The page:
Travels in Geology: Santorini: Dangerous volcano, postcard-perfect jewel of the Aegean

by Terri Cook and Lon Abbott
Tuesday, June 5, 2018

Santorini is an idyllic Greek isle renowned for its sensational sunsets, colorful beaches, and blue-domed, whitewashed buildings clinging to sheer, dark cliffs. Located in the Aegean Sea, this unique destination is part of a circular archipelago of volcanic islands that were joined together in a single land mass until about 1600 B.C., when it was ripped apart in one of the largest volcanic eruptions in recorded history.

Santorini is the largest in a ring of islands ripped apart in one of the largest volcanic eruptions in recorded history. Credit: AGI/NASA; middle: NASA/GSFC/METI/ERSDAC/JAROS and US/Japan ASTER Science Team

Santorini’s “Big One” occurred during the Late Bronze Age, at the height of the Minoan civilization, which dominated the region from 2000 to 1450 B.C. This so-called “Minoan eruption” shattered the volcano, causing the central portion to collapse below sea level and leaving a series of islands with dramatic cliffs ringing the protected central bay. The largest island is commonly called Santorini (but is officially known as Thera). The eruption, which discharged about 30 cubic kilometers of volcanic material and spread ash across a large portion of the eastern Mediterranean, is also thought to have unleashed a giant tsunami that devastated the island of Crete, the center of Minoan civilization, 140 kilometers to the south. Some scholars hypothesize that this calamity inspired Plato’s story of the lost city of Atlantis; the thriving Minoan city of Akrotiri, on southern Santorini, was buried under a thick pile of ash, preserving it in much the same way as the eruption of Vesuvius did Pompeii in Italy. Excavations begun in the 1960s have unearthed part of a large town with three-story buildings, streets and squares. Discoveries of stunning frescoes, huge ceramic storage jars called pithoi, and sophisticated masonry all indicate that Akrotiri was once a major Bronze Age port with a flourishing economy supported by extensive trade across the eastern Mediterranean Sea.

Today, you can explore the island’s fiery history, the artifacts of Akrotiri, the ruins of another ancient city, called Thira, and modern volcanic features — as well as relax on the beach, feast on Greek specialties, and sip local wine reaped from the fertile volcanic soil.

A History of Collapse and Resurgence

Although you can arrive by air, it is most impressive to approach the island by ferry to get a first-hand look at the 300-meter-tall cliffs. As the ship enters the ring of islands, join the crowd rushing to the decks to gaze at layer upon layer of volcanic rock crowned by the whitewashed buildings of several picturesque towns. The lighter volcanic layer immediately below the buildings was ejected during the Minoan eruption.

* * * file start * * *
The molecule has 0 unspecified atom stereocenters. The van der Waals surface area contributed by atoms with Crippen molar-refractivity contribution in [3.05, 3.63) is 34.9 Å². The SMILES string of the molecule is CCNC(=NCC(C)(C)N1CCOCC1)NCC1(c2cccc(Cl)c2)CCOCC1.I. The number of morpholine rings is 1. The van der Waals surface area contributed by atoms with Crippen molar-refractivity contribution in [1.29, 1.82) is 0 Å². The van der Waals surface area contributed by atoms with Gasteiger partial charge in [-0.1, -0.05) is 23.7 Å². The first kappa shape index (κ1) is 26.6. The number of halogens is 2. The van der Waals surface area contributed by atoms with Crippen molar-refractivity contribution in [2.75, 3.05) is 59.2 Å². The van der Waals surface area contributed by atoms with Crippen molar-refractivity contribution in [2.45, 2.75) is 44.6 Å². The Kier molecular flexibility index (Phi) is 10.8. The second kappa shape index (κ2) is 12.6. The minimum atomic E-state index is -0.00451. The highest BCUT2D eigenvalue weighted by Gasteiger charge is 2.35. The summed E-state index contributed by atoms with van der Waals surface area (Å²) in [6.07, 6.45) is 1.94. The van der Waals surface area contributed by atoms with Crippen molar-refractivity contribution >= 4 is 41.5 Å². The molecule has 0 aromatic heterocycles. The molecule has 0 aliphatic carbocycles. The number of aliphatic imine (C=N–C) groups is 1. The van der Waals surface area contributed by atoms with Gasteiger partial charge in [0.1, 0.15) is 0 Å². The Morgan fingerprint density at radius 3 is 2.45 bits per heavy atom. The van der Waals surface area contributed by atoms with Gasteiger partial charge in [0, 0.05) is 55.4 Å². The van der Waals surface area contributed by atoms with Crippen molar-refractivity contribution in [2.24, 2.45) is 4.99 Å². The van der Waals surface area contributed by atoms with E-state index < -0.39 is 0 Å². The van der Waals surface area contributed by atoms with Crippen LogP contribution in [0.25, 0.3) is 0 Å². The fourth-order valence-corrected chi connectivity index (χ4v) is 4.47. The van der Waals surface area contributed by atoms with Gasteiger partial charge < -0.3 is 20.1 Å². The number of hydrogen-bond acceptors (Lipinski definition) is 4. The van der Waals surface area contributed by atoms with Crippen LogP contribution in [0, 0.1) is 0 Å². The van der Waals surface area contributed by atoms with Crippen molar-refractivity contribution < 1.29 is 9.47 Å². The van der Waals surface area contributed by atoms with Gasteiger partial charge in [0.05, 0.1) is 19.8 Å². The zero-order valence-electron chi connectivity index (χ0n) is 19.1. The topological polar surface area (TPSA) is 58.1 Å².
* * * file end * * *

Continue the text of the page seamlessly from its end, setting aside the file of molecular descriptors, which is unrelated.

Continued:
Artist's conception of the eruption of Santorini in about 1600 B.C. The eruption and an ensuing tsunami are thought to have wiped out the center of the thriving Minoan society on Crete. Credit: ©AGI/Meteor Studios

Santorini did not begin as a volcano. Its basement rocks consist of Mesozoic and Early Cenozoic-aged marble and phyllite. You can see these at the ancient city of Thira, located in the southeast portion of the island. This assortment of Hellenistic, Roman and Byzantine ruins is perched on a block of marble that was first settled by the Dorians in the ninth century B.C.

Volcanism began on the island’s southern edge 1.6 million years ago as the product of subduction. South of Crete, the oceanic crust of the African Plate is diving slowly beneath the Aegean Microplate, forming the 500-kilometer-long Hellenic Arc, which encompasses half a dozen historically active volcanoes, including Santorini, which formed on a northeast-trending block of continental crust raised along a fault.

Since volcanism began, a series of major eruptions has built up the thick pile of volcanic deposits that comprise most of today’s island. The nearly vertical cliffs you see from the ferry mark the edge of a caldera — a large basin-shaped depression created by an exceptionally violent volcanic eruption. A caldera forms when a chamber of gas-rich magma begins to work its way up toward the surface directly beneath the volcano. The magma’s high concentration of dissolved gases gradually boosts the pressure inside the chamber until it exceeds the strength of the overlying rock. When the rock ruptures, magma bursts out in a gigantic explosion. As the largest and most violent type of volcanic eruption, caldera eruptions empty the entire magma chamber in a matter of days or weeks, creating a subterranean void that cannot support the weight of the volcano above. The mountain collapses into the cavity, leaving a giant depression — a caldera — in its stead.

Although the Minoan eruption is the most famous, Santorini has actually witnessed at least four such caldera eruptions, with the Minoan being the most recent. The caldera wall you cruise beneath today is a complex assemblage of cliff faces of different ages that have been exposed and re-exposed by this sequence of explosions. Volcanism on the island’s southern edge ceased about 500,000 years ago, when activity shifted northward. There, frequent eruptions built up a pile of overlapping lava shields and volcanic cones that repeatedly collapsed, at times allowing the sea to inundate. Subsequent landslides, wave erosion and weathering have also helped to sculpt the masterpiece you see today. Geologists attribute this cyclic history to the existence of a long-lived magma plumbing system focused along the same deep, northeast-to-southwest trending fracture that raised the basement marble visible at Thira.

Akrotiri: The Greek Pompeii